Jorge Salazar

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Jorge Salazar Argüello (1939 – 1980), a Nicaraguan coffee grower and popular leader of UPANIC (Union of Agricultural Producers of Nicaragua - Unión de Productores Agropecuarios de Nicaragua), seemed poised to become the leader of the opposition to the Sandinista government, until his death at the hands of State Security forces.

History[edit]

Jorge Salazar was born on September 8, 1939, to Leopoldo Salazar Amador and Esmeralda "Meyaya" Argüello; he also had two sisters. His father Leo, a captain in the National Guard, retired in 1941, and Jorge grew up on his family's coffee farm at Santa María de Ostuma in the city of Matagalpa.[1] He received his high school education at the Colegio Centroamérica in Granada and Culver Military Academy in the United States,[2] then went to university in Brazil.[3] He married Lucía Amada Cardenal Caldera, with whom he had four children, Karla Isabel, Jorge Leopoldo, Claudia, and Lucía.

During the fall of Somoza, Salazar had organized coffee farmers in Matagalpa and northern Zelaya into a cooperative, which stymied Sandinista efforts to absorb them into FSLN-sponsored organizations. As the most charismatic leader in the opposition, a wider audience began to rally around him. He became a key figure within the opposition Superior Council of Private Enterprise (Consejo Superior de la Empresa Privada - COSEP).

In mid-1980, he believed that he was in contact with dissident army officers who would help him oppose the leadership. On November 17, 1980, when Salazar arrived at the appointed location, Sandinista security forces arrived on the scene. Salazar was unarmed and alone, but according to Sandinista government reports, a shootout followed. In the end, Salazar was killed and a sack of false evidence in the form of small arms was thrown through the rear windshield of his Jeep Cherokee in order to incriminate him and his associates in the furor of press attention which followed.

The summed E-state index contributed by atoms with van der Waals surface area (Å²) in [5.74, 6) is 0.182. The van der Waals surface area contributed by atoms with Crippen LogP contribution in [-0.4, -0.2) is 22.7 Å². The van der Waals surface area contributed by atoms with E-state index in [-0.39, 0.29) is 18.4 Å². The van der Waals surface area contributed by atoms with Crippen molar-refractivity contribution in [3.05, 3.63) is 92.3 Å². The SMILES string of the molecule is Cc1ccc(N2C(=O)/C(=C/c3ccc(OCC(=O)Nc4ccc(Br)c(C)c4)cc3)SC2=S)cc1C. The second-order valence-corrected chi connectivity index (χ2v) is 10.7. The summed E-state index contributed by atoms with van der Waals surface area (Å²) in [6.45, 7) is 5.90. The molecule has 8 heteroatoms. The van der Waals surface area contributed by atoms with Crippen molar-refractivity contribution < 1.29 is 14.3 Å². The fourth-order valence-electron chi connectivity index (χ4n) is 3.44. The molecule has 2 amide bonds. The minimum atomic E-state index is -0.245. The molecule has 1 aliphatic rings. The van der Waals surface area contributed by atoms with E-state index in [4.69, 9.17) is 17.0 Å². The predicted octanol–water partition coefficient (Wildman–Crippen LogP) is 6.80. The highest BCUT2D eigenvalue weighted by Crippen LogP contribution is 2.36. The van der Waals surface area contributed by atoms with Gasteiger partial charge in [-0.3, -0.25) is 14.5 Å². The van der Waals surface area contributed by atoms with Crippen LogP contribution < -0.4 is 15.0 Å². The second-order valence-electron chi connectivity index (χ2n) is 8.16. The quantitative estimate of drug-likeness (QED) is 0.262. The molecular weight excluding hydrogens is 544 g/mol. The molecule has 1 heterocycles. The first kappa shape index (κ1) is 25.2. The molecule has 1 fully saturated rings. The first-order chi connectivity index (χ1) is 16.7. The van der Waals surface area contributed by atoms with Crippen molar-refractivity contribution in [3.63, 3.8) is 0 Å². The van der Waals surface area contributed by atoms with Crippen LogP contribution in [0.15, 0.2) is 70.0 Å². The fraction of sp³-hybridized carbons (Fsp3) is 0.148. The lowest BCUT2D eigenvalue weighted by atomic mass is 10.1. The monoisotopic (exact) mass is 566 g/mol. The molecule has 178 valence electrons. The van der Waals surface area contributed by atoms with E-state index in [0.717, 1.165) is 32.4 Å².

Aftermath[edit]

Salazar had already sent his family out of the country.[4] After his death, his widow, Lucía Cardenal de Salazar, became a member of the political directorate of the Nicaraguan Democratic Force (FDN) on December 8, 1982. Later that month,[5] the FDN formed Task Force Jorge Salazar, which would grow into the rebels' largest and most famous unit.

On October 18, 1984, COSEP adopted a motion to mark Jorge Salazar's birthday as Private Sector Day.[6] Anti-Sandinista businessmen continued to honor the day, even after 1990 elections turned out the Sandinistas. On July 16, 2004, President Enrique Bolaños signed a degree officially establishing September 8 as the annual National Day of the Nicaraguan Entrepreneur (Día Nacional del Empresario Nicaragüense).[7]

In post-Sandinista Nicaragua, his wife has served as Nicaragua's consul general in Miami,[8] while his son Jorge has headed the Ministry of the Environment and Natural Resources, and his daughter Lucía has been Minister of Tourism.

References[edit]

  1. ^ Christian: 26
  2. ^ Dickey: 33
  3. ^ Christian: 200
  4. ^ "A Conversation with Lucia Salazar de Robelo Minister of Tourism, Nicaragua". Rica Nica Travel and Tourism. 2004. Retrieved 2008-01-22. 
  5. ^ Garvin: 72
  6. ^ Corea, Martha Danelia (September 7, 2000). "Empresarios aceptan que no son competitivos". La Prensa (in Spanish) (Managua). Retrieved 2008-02-05. [dead link]
  7. ^ "DECRETO No. 78-2004". La Gaceta No. 142 (in Spanish). July 22, 2004. Retrieved 2008-02-05. 
  8. ^ United States Department of State (Spring–Summer 2001). "New Zealand -- Norway". Foreign Consular Offices in the United States. Washington, DC: United States Department of State. ISBN 978-1-57980-745-0. OCLC 49659266. Retrieved 2008-02-05. 
  • Christian, Shirley. Nicaragua: Revolution in the Family, Vintage Books, 1986. ISBN 0-394-74457-8
  • Dickey, Christopher. With the Contras: A Reporter in the Wilds of Nicaragua, Simon & Schuster, 1986. ISBN 0-671-53298-7